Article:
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The Kershaw Aviation Group had already established itself offshore with a major contract in Indonesia, and it expects to grow the business exclusively offshore from its new office at Terrace Junction.
The family, which has aviation in its blood, is delighted technology allows its business to be located in Queenstown.
Operations manager Josh Kershaw said the family had all grown up in Queenstown and loved the area.
"It's really a dream to have the family working together - all the skills we need as an aviation group are right here within our family.
"We can offer a full service aviation company all under one roof."
Dave Kershaw, who has flown 17,000 hours, began his career flying in Fiordland in the heady days of deer recovery, while Josh Kershaw flies fixed-wing planes.
Mark Kershaw is a licensed aircraft engineer.
Mark had been working within his field on and offshore for the past 12 years, touring in PNG for Airwork NZ Ltd where he learned to understand the difficulties of working in remote areas.
Josh is an operations whizz whose experience includes managing aircraft crews in Indonesia for seven months after the Banda Aceh Boxing Day Tsunami, and he holds a New Zealand service medal for that work.
Ricky Kershaw has a background in banking and provides support for offshore work, including data entry and civil aviation compliance.
"Our combined overseas experience, particularly in unique locations, means we're pretty good at accommodating most demands," Josh said.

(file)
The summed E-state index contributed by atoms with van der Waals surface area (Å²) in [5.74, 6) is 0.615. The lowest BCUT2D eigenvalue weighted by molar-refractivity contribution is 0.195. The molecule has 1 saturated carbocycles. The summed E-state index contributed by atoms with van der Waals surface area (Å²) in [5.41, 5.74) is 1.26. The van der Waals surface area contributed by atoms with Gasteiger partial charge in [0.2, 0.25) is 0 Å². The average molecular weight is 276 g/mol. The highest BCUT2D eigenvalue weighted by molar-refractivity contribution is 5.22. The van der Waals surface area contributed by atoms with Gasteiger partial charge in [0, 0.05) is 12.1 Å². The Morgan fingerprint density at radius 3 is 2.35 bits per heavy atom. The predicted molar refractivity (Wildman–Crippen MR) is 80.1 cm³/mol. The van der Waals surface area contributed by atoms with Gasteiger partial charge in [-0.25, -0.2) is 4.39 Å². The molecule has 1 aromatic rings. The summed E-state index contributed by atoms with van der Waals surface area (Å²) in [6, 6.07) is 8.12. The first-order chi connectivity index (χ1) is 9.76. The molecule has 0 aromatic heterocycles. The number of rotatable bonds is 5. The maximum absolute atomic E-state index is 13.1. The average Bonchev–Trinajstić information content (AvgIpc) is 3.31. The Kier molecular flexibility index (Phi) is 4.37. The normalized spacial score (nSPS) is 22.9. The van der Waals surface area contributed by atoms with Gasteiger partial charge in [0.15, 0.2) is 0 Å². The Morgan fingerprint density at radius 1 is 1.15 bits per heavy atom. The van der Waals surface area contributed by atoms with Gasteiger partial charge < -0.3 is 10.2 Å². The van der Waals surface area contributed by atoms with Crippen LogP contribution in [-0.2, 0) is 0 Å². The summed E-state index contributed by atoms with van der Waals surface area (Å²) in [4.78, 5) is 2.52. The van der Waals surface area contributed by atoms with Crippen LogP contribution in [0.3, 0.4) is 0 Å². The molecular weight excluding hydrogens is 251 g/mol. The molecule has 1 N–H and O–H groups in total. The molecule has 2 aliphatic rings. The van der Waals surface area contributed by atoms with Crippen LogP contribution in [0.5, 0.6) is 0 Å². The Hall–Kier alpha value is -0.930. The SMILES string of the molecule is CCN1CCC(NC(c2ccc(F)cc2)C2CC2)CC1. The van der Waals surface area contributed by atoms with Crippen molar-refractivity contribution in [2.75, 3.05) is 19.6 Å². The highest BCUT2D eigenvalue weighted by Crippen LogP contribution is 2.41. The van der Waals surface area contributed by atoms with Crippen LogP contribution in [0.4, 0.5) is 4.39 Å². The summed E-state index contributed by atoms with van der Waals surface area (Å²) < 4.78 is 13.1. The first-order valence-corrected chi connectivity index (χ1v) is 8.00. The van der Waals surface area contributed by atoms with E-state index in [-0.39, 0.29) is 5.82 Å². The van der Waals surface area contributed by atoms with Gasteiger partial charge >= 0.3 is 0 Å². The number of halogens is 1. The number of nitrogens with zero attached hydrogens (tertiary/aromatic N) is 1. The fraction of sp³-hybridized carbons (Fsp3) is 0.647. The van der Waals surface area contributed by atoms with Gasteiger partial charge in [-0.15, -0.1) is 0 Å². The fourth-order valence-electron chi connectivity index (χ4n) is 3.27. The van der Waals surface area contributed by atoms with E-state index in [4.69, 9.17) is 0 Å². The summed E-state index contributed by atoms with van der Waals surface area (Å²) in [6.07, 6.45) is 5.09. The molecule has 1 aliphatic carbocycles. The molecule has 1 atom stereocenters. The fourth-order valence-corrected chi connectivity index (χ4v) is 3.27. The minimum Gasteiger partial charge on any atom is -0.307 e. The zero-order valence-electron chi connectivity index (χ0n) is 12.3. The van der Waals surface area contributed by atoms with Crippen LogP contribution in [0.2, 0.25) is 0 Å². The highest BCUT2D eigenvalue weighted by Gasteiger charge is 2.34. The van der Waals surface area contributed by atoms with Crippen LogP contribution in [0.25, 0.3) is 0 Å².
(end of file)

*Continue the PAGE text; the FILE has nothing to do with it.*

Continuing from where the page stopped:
The Kershaw Group's first contract was as Aviation Consultant for AirFast Indonesia Pty - a well-established Indonesian aviation company.
The New Zealanders were employed for their "No 8 wire" mentality and ability to provide air support for the world's largest gold mine, third largest copper mine and most importantly, the world's highest open pit mine.
"The altitude is the problem," Josh said.
"While the Grasberg Mine is only 14,500ft [4419.6 m] above sea level, we operate to 18,000ft [5486.4m] to collect core samples of the snow fields and from the three glaciers here - just 4 degrees off the equator," he said.
"It's a very high place to service by helicopter.
"We collect samples for scientists studying the deterioration. Current measurements indicate these glaciers could be extinct in as little as a decade."
Their five New Zealand pilots working on the drilling operation were flying at altitudes believed to be the highest in the South Pacific.
"This operation has given us huge experience and we are now looking to expand our operation into other areas," Josh said.
"We're an export business running from Queenstown that has the skills in-house to think well outside the square.
"We're set up to provide this sort of aviation problem-solving for any job, anywhere."